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The U.S. Consumer Product Safety Commission (CPSC) reports that complaints involving problems with Chinese drywall have been received from 21 different states and Washington D.C. The defective drywall is also now being investigated as a possible fire hazard, due to its corrosive effects on wiring and household appliances.
The CPSC sent a letter to several U.S. Senators on July 7 with a status report about the Chinese drywall issues that have plagued homeowners throughout the United States. The report disclosed that material from the drywall likely comes from the ShanDong province in China, and CPSC officials are in the process of getting approval from the Chinese government to conduct a fact-finding tour of those mines.

At least 608 incident reports problems with the drywall from China have been received by the CPSC, with the majority of reports coming from Florida, Louisiana and Virginia. The walls in the buildings, a recently filed class-action lawsuit alleges, were built with the same kind of Chinese-made drywall that tests have shown emit sulfur gases that corrode copper coils and electrical and plumbing components.

Could you have Chinese drywall?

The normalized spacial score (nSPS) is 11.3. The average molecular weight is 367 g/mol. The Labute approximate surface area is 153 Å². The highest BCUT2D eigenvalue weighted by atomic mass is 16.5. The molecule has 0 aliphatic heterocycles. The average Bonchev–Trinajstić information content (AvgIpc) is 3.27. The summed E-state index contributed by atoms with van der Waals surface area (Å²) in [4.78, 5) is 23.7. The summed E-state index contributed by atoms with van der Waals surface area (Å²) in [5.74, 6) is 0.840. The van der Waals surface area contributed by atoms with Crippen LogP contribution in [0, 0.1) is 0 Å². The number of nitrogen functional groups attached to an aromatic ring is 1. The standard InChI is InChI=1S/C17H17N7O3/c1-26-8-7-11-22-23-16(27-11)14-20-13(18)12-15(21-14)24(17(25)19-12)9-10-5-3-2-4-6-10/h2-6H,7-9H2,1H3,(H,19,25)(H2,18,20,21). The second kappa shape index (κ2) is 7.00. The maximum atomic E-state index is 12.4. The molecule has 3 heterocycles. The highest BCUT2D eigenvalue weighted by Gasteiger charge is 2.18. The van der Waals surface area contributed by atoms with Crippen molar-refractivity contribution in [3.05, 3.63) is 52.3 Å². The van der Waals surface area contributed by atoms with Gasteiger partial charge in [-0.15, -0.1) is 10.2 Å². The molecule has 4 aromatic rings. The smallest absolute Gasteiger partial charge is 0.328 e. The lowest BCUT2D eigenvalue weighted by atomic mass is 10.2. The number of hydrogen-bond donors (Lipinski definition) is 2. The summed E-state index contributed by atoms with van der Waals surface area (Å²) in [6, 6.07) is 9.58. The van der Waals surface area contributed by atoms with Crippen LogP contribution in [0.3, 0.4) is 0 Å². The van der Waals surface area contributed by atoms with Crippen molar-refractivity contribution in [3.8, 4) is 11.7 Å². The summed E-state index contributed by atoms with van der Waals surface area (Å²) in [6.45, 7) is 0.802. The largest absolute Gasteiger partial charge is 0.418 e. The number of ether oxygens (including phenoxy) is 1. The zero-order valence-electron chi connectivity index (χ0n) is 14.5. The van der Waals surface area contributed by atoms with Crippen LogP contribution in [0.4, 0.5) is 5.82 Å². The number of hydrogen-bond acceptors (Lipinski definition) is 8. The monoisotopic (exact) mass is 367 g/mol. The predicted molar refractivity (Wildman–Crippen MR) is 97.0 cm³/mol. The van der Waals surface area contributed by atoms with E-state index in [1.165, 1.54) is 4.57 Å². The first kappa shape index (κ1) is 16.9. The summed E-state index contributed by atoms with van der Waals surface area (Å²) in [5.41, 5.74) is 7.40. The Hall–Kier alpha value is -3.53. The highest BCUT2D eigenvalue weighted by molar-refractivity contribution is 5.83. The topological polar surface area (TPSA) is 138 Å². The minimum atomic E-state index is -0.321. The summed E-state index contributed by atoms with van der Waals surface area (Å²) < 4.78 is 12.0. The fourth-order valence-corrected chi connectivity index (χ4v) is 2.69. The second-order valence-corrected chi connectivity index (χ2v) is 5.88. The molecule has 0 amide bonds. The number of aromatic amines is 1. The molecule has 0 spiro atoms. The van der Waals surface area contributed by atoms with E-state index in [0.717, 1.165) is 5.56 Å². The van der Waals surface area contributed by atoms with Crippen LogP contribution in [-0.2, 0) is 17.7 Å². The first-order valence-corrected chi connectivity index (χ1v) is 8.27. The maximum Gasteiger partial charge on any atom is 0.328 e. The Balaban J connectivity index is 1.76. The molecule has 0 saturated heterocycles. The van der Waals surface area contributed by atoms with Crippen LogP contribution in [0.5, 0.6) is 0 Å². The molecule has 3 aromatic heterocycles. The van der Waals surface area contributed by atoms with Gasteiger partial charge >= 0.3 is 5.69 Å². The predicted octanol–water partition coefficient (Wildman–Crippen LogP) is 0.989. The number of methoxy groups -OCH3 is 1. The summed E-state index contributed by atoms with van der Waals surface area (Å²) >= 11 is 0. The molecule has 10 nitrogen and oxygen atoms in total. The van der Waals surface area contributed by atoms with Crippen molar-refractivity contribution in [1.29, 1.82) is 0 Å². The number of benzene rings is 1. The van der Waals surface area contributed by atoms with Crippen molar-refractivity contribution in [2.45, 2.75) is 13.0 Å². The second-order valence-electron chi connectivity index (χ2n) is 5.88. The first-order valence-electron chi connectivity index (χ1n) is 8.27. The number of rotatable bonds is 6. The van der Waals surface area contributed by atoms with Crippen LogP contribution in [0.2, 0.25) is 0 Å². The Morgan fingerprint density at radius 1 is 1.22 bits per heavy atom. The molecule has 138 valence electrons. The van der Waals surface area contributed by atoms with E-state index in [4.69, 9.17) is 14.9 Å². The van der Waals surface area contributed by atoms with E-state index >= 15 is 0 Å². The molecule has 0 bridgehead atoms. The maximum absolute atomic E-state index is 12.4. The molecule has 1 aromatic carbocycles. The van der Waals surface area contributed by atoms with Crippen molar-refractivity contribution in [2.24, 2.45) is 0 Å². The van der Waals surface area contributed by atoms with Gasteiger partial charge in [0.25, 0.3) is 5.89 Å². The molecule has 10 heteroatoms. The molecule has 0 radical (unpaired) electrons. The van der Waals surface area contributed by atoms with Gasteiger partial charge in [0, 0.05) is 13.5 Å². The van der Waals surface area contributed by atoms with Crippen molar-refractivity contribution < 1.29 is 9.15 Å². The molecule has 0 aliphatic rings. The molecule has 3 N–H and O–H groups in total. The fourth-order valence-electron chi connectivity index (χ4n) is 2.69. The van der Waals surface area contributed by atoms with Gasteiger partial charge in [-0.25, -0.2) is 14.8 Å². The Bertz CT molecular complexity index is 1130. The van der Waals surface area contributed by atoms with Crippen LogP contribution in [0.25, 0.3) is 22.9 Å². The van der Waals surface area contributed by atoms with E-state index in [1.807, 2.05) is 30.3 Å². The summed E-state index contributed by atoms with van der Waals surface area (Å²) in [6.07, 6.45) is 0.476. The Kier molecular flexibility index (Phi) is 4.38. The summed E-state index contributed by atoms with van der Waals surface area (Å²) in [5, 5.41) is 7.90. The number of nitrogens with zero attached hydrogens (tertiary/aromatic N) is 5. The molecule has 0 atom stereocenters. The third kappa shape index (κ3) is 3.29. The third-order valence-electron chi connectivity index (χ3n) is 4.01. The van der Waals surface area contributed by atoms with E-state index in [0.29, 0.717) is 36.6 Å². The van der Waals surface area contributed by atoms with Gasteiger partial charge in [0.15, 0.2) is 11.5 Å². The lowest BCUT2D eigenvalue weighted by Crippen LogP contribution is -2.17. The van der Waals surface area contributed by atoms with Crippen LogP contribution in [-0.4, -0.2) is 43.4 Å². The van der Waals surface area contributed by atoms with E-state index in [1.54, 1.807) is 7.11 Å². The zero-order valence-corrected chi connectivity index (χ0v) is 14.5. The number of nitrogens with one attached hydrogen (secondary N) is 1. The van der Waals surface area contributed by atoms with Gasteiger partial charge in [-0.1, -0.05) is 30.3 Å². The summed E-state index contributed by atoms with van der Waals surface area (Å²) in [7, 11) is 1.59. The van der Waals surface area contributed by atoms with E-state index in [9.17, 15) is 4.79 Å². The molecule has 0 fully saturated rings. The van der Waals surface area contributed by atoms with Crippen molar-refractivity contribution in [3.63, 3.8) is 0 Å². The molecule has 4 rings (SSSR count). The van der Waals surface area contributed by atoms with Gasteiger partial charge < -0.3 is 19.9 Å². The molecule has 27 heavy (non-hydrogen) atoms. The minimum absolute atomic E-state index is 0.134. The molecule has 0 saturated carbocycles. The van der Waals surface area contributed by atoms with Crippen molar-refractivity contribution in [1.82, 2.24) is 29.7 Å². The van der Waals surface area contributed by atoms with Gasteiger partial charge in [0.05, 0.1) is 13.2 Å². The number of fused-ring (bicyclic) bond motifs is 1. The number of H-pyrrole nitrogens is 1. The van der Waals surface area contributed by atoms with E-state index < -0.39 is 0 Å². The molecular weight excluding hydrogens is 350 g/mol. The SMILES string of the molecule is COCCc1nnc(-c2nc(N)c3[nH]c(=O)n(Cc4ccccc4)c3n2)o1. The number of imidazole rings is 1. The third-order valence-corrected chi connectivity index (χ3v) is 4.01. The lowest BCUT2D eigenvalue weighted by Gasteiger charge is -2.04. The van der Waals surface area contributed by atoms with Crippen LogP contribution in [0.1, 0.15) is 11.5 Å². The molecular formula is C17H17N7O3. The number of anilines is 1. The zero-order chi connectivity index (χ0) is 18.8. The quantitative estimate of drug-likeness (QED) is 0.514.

The drywall was used primarily in multi-family dwellings and single family homes from 2004 thru 2006 because there was a high demand for building materials at the time after severe hurricane damage to the Gulf South and it was available and cost-effective.


Does your home have a strong smell (a sulfur or rotten egg-type smell)?

Do you have corroded copper coils in your air conditioner or are the coils black?


Do you have KNAUF written on the back of your drywall? Go to your attic and look at the back side of the drywall for Knauf. This is the primary manufacturer's ID, which could identify it as the drywall in question.


Sulfur Dioxide
Respiratory Effects from Gaseous SO2 - Peak levels of SO2 in the air can cause temporary breathing difficulty for people with asthma who are active outdoors.  Longer-term exposures to high levels of SO2 gas and particles cause respiratory illness and aggravate existing heart disease.
Respiratory Effects from Sulfate Particles - SO2 reacts with other chemicals in the air to form tiny sulfate particles.  When these are breathed, they gather in the lungs and are associated with increased respiratory symptoms and disease, difficulty in breathing, and premature death.
Short-term Peak Levels
High levels of SO2emitted over a short period, such as a day, can be particularly problematic for people with asthma.  EPA encourages communities to learn about the types of industries in their communities and to work with local industrial facilities to address pollution control equipment failures or process upsets that could result in peak levels of SO2.

Frequently Asked Questions:
Please consider the following answers are based on the best available information and are subject to periodical review and revision as Department of Health (DOH) continues to research the issues. Please check back often to review additional questions/answers and revisions.

Does this phenomenon pose a health hazard to me, my children, or pets?